Bait And Switch Gun Storage Bill Introduced

Photo Courtesy of the National Shooting Sports Foundation

It’s not every day we can expose ourselves to such grandiose instances of bait and switch. Potentially this is putting the cart before the horse, as the bill text for the proposed legislation is linked to a broken link, but the not so subtle tones are present in the press release. Just a few days ago, Representative A. Donald McEachin (VA-04) introduced a gun storage bill. From the release:

Today, Congressman A. Donald McEachin (VA-04) introduced the Firearm Owners Responsibility and Safety Act to promote safe storage of firearms and reduce gun-related injuries and deaths.

The Firearm Owners Responsibility and Safety Act mandates the use of secure gun storage or safety devices when a firearm is not in use. The bill also promotes the safe storage of firearms through the implementation of a grant program for states to pass and enforce safe storage laws, as well as provide victims and their families with a private right of action to seek damages and relief from individuals who improperly store their firearms. Finally, the legislation repeals certain provisions of the Protection of Lawful Commerce in Arms Act to allow civil actions to be brought against the gun industry.

McEachin does not even try to mask or hold back at all. Right there in the first paragraph following the introduction is the ulterior motives, or perhaps, the main objectives of the bill:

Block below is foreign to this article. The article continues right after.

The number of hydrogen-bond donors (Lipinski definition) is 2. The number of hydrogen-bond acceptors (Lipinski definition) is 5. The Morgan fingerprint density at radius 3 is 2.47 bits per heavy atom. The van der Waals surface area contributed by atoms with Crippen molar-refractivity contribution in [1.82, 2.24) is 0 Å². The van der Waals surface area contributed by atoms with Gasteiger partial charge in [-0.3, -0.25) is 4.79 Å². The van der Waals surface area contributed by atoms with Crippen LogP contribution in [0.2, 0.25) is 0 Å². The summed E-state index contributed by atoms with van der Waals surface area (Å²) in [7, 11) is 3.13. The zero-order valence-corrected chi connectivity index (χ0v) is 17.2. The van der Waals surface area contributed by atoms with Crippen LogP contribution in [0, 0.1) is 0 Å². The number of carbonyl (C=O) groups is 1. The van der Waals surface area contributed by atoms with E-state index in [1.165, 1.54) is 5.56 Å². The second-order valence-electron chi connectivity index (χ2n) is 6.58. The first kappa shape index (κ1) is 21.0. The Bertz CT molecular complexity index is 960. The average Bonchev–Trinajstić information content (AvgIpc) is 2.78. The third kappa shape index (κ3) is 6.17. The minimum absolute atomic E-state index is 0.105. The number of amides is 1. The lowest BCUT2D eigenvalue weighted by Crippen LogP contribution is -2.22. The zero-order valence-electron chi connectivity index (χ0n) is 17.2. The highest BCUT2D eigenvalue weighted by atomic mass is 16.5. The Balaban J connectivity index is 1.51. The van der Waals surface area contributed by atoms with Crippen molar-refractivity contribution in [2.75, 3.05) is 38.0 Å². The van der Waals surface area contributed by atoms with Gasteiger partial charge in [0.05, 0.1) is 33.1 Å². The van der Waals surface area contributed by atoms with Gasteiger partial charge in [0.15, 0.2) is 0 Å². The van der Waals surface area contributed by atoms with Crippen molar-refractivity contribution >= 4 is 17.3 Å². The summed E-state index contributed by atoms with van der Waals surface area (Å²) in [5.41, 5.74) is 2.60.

…as well as provide victims and their families with a private right of action to seek damages and relief from individuals who improperly store their firearms. Finally, the legislation repeals certain provisions of the Protection of Lawful Commerce in Arms Act to allow civil actions to be brought against the gun industry.

Excuse the redundancy, but the whacked-out paring of safe storage laws and abolishment of the Lawful Commerce in Arms Act needed to be reiterated.

The responsible and safe storage of firearms is a personal topic. Mandates don’t do anything to cause gun owners to be more or less responsible. They just don’t. McEachin needs to ask himself “what are the goals of safe storage laws?” One could answer that question with two good reasons why responsible storage is a good idea:

  1. Keep children and or unauthorized persons from finding a firearm and having an “accident”.
  2. Keep persons from being able to obtain the firearm and steal it/use it in a crime.

In short, to stop accidents and theft. My personal view is the accidents portion is what takes paramount here. A thief will get a firearm from a “secured” storage device if he really wants to get it. Pulling a page from the commie mommies book, do it for the children. Right? What did McEachin have to say?

“The gun violence epidemic is a public health crisis that continues to destroy the lives of families in the Commonwealth and in communities across the nation,” said Rep. McEachin (VA-04). “We must take immediate steps to curb gun violence and advance commonsense policy solutions to help reduce the tragic loss of life. I am proud to introduce the Firearm Owners Responsibility and Safety Act to ensure firearms are properly stored, to empower victims to pursue legal recourse in instances of negligent or improper storage, and to hold gun manufacturers more accountable.”

Has there been a paradigm shift that I missed? This guy is not even mentioning firearm related “accidents” directly. Not at all. Just so-called “gun violence” and of course pushing for the Holy Grail of non-sense, “commonsense policy”. A new stimulus response equating “gun violence” with “improper storage.” What else, the ability to sue people and gun manufactures? This proposed legislation is nothing but a disguised feel-good measure to cripple the firearm industry (and gun owners) via future litigation. The bill text is not available, but I’d love to see how McEachin can connect the dots of firearms being stored improperly being the responsibility of a firearm manufacturer.

The unapologetic drivel continued: